The Request for Proposal (RFP)

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The Request for Proposal (RFP)

An organized RFP is beneficial to the vendors as they can provide the specific information you need to make an informed decision about their product. Key components of the RFP is an introduction with general information about the need for instrumentation including data such as volume, ordering patterns, need for STAT and ASAP testing, degree of automation needed, complexity testing requirements, ability to utilize reagents from multiple vendors, QC storage requirements, linearity range of tests, etc. The next part is to give the vendor the instrument needs of the laboratory based on the performance standards established. The final part is to inform the vendor when a decision to purchase will be made and who are the decision makers. The table below describes a general outline for what to include in an RFP.
Outline for a Request for Proposal
General
  1. Name of instrument
  2. Options
  3. Power requirements
  4. Environmental requirements
  5. Temperature requirements
  6. Date instrument was introduced in the laboratory
Pricing
  1. List price
  2. Reagent price per test
  3. Supplies price per test
  4. Service/maintenance contract price
  5. Trade in consideration
Testing
  1. Tests available
  2. Profiles
  3. Throughput (theoretical and actual)
  4. STAT capabilities
  5. Measurement principles
  6. User-defined methods
  7. Discrete or batched
  8. Temperature control
  9. Startup/shutdown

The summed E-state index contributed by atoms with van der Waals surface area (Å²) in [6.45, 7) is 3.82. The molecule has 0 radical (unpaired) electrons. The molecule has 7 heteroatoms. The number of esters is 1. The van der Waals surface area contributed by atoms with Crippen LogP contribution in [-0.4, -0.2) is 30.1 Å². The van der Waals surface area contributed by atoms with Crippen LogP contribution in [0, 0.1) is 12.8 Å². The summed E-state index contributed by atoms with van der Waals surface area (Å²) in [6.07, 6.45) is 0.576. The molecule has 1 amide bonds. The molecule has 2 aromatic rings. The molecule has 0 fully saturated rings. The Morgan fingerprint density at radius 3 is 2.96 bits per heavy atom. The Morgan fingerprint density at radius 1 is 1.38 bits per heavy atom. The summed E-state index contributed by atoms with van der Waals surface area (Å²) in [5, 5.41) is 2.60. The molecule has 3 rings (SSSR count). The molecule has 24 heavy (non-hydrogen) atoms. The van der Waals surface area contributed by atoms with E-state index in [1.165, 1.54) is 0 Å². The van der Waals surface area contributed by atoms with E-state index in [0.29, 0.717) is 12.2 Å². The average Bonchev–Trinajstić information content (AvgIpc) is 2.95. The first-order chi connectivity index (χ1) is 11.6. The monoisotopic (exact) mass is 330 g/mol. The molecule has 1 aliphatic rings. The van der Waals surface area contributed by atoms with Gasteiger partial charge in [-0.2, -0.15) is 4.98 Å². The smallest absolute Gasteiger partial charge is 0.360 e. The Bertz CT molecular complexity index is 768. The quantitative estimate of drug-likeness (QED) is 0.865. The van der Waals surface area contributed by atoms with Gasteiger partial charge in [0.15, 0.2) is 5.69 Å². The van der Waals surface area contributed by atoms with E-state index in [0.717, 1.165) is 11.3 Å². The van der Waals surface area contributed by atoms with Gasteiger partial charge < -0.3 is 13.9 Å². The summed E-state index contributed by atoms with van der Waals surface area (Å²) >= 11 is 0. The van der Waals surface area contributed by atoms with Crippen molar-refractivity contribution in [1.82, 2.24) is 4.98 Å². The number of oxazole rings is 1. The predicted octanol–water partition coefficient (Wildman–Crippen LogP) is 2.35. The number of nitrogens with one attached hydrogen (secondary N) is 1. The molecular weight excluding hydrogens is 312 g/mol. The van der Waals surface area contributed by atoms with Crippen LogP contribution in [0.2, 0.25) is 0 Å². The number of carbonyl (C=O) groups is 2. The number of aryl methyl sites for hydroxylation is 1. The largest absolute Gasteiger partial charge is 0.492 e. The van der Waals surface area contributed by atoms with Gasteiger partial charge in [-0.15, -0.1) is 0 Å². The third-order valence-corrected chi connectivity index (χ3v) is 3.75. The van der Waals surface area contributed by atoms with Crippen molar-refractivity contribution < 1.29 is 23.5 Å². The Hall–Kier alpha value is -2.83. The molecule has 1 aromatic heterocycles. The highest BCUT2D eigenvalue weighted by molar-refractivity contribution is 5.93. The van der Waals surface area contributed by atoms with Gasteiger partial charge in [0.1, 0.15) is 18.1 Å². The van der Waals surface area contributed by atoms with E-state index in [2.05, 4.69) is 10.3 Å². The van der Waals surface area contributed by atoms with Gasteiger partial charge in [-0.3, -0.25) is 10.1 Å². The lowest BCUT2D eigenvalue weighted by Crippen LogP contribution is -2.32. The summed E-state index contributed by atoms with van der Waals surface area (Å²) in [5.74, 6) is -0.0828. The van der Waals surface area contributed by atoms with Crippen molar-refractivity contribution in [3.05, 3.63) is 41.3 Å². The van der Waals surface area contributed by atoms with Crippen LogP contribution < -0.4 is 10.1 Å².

Reagent
  1. Type
  2. Volume
  3. Stability/storage requirements
  4. Amount consumed per test
  5. On-board storage
  6. Normal shelf life
  7. Continuous monitoring capabilities
  8. Short detection capability
  9. Bar code system availability
  10. Type of pipettor
  11. Vendor service availability and location
  12. Waste disposal system
Supplies
  1. Sample cup type
  2. Pipette tip type
  3. Cuvette
  4. Other supplies
Sample
  1. Types that can be used
  2. Volume per test
  3. Minimum volume
  4. Availability of evaporation prevention system
  5. Dispensing mode
  6. Short detection capability
  7. On-line tray capacity
  8. Auto dilute capability
Optics
  1. Light source
  2. Optical mode
  3. Monochromator type
  4. Wavelengths available
  5. Bandpass
  6. Detector type
  7. Dual beam
  8. Biochromatic capability
  9. Other unique optic features
Computer/data management
  1. Type
  2. Storage capability
  3. Memory (calibration, patient files, linearity checks, etc.)
  4. Delta checks availability
  5. Display unit type
  6. Compatibility with LIS
  7. Output printer type if applicable
  8. Bidirectional interface
  9. Self-diagnostic capability
  10. Calibration capability
  11. Quality control capabilities and data storage
Service and Training
  1. Warranty
  2. 24-hour service availability
  3. Nearest service representative
  4. Service assistance by telephone or on-line
  5. Training of operators (when, where, how long, by whom?)
  6. Maintenance procedures
  7. Make critical informed decisions